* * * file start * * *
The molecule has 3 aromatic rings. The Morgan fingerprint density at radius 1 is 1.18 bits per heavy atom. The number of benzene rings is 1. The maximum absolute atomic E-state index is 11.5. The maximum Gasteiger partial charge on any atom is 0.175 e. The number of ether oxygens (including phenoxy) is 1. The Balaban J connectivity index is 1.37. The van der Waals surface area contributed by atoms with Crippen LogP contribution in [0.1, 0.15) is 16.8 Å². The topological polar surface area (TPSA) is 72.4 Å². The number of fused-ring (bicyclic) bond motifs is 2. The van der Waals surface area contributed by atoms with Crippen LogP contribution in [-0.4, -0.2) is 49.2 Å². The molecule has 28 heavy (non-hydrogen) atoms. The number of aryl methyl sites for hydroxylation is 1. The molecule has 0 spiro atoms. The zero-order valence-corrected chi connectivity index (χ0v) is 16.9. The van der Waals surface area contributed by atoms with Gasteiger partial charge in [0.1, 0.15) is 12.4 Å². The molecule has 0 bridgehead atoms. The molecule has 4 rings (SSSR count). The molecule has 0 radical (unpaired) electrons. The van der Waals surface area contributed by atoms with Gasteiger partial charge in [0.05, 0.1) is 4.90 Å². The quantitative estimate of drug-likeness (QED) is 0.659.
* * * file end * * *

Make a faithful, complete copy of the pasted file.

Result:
The molecule has 3 aromatic rings. The Morgan fingerprint density at radius 1 is 1.18 bits per heavy atom. The number of benzene rings is 1. The maximum absolute atomic E-state index is 11.5. The maximum Gasteiger partial charge on any atom is 0.175 e. The number of ether oxygens (including phenoxy) is 1. The Balaban J connectivity index is 1.37. The van der Waals surface area contributed by atoms with Crippen LogP contribution in [0.1, 0.15) is 16.8 Å². The topological polar surface area (TPSA) is 72.4 Å². The number of fused-ring (bicyclic) bond motifs is 2. The van der Waals surface area contributed by atoms with Crippen LogP contribution in [-0.4, -0.2) is 49.2 Å². The molecule has 28 heavy (non-hydrogen) atoms. The number of aryl methyl sites for hydroxylation is 1. The molecule has 0 spiro atoms. The zero-order valence-corrected chi connectivity index (χ0v) is 16.9. The van der Waals surface area contributed by atoms with Gasteiger partial charge in [0.1, 0.15) is 12.4 Å². The molecule has 0 bridgehead atoms. The molecule has 4 rings (SSSR count). The molecule has 0 radical (unpaired) electrons. The van der Waals surface area contributed by atoms with Gasteiger partial charge in [0.05, 0.1) is 4.90 Å². The quantitative estimate of drug-likeness (QED) is 0.659.